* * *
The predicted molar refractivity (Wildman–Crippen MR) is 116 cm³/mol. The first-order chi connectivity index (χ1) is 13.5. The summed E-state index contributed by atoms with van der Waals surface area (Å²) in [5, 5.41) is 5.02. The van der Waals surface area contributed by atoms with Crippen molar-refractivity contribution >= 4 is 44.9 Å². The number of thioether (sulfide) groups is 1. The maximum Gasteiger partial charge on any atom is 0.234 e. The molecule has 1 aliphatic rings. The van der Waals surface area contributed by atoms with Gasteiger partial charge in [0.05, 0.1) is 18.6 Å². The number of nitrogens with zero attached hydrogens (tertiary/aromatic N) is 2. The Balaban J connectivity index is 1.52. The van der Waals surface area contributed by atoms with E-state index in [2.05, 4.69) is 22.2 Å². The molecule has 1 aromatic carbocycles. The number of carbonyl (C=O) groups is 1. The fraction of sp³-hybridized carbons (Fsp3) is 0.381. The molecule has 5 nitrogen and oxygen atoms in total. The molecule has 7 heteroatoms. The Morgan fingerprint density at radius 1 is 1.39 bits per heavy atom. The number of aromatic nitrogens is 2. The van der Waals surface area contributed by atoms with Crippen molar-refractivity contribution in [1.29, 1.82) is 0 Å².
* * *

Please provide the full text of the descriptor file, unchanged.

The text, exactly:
The predicted molar refractivity (Wildman–Crippen MR) is 116 cm³/mol. The first-order chi connectivity index (χ1) is 13.5. The summed E-state index contributed by atoms with van der Waals surface area (Å²) in [5, 5.41) is 5.02. The van der Waals surface area contributed by atoms with Crippen molar-refractivity contribution >= 4 is 44.9 Å². The number of thioether (sulfide) groups is 1. The maximum Gasteiger partial charge on any atom is 0.234 e. The molecule has 1 aliphatic rings. The van der Waals surface area contributed by atoms with Gasteiger partial charge in [0.05, 0.1) is 18.6 Å². The number of nitrogens with zero attached hydrogens (tertiary/aromatic N) is 2. The Balaban J connectivity index is 1.52. The van der Waals surface area contributed by atoms with E-state index in [2.05, 4.69) is 22.2 Å². The molecule has 1 aromatic carbocycles. The number of carbonyl (C=O) groups is 1. The fraction of sp³-hybridized carbons (Fsp3) is 0.381. The molecule has 5 nitrogen and oxygen atoms in total. The molecule has 7 heteroatoms. The Morgan fingerprint density at radius 1 is 1.39 bits per heavy atom. The number of aromatic nitrogens is 2. The van der Waals surface area contributed by atoms with Crippen molar-refractivity contribution in [1.29, 1.82) is 0 Å².